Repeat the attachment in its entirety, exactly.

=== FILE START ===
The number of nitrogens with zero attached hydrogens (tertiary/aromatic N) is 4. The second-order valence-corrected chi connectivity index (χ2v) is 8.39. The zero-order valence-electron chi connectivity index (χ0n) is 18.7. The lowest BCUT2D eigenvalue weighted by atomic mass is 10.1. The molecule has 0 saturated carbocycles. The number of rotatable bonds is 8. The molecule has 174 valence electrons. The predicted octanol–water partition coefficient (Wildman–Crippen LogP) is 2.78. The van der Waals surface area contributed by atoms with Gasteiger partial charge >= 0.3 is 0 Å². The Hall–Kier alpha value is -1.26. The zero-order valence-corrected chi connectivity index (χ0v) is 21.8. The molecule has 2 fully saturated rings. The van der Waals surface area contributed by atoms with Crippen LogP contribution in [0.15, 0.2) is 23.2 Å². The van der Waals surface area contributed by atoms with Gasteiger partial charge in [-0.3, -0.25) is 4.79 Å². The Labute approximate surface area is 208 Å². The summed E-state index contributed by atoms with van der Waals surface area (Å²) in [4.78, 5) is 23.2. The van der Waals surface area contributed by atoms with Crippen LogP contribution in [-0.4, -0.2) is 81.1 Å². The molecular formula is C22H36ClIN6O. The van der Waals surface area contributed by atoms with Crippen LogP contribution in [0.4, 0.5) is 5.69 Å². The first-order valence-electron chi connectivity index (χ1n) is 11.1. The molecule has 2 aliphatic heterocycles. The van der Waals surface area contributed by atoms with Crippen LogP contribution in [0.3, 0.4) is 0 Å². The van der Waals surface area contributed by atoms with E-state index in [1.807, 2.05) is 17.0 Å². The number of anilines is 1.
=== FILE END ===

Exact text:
The number of nitrogens with zero attached hydrogens (tertiary/aromatic N) is 4. The second-order valence-corrected chi connectivity index (χ2v) is 8.39. The zero-order valence-electron chi connectivity index (χ0n) is 18.7. The lowest BCUT2D eigenvalue weighted by atomic mass is 10.1. The molecule has 0 saturated carbocycles. The number of rotatable bonds is 8. The molecule has 174 valence electrons. The predicted octanol–water partition coefficient (Wildman–Crippen LogP) is 2.78. The van der Waals surface area contributed by atoms with Gasteiger partial charge >= 0.3 is 0 Å². The Hall–Kier alpha value is -1.26. The zero-order valence-corrected chi connectivity index (χ0v) is 21.8. The molecule has 2 fully saturated rings. The van der Waals surface area contributed by atoms with Crippen LogP contribution in [0.15, 0.2) is 23.2 Å². The van der Waals surface area contributed by atoms with Gasteiger partial charge in [-0.3, -0.25) is 4.79 Å². The Labute approximate surface area is 208 Å². The summed E-state index contributed by atoms with van der Waals surface area (Å²) in [4.78, 5) is 23.2. The van der Waals surface area contributed by atoms with Crippen LogP contribution in [-0.4, -0.2) is 81.1 Å². The molecular formula is C22H36ClIN6O. The van der Waals surface area contributed by atoms with Crippen LogP contribution in [0.4, 0.5) is 5.69 Å². The first-order valence-electron chi connectivity index (χ1n) is 11.1. The molecule has 2 aliphatic heterocycles. The van der Waals surface area contributed by atoms with Crippen LogP contribution in [0.3, 0.4) is 0 Å². The van der Waals surface area contributed by atoms with E-state index in [1.807, 2.05) is 17.0 Å². The number of anilines is 1.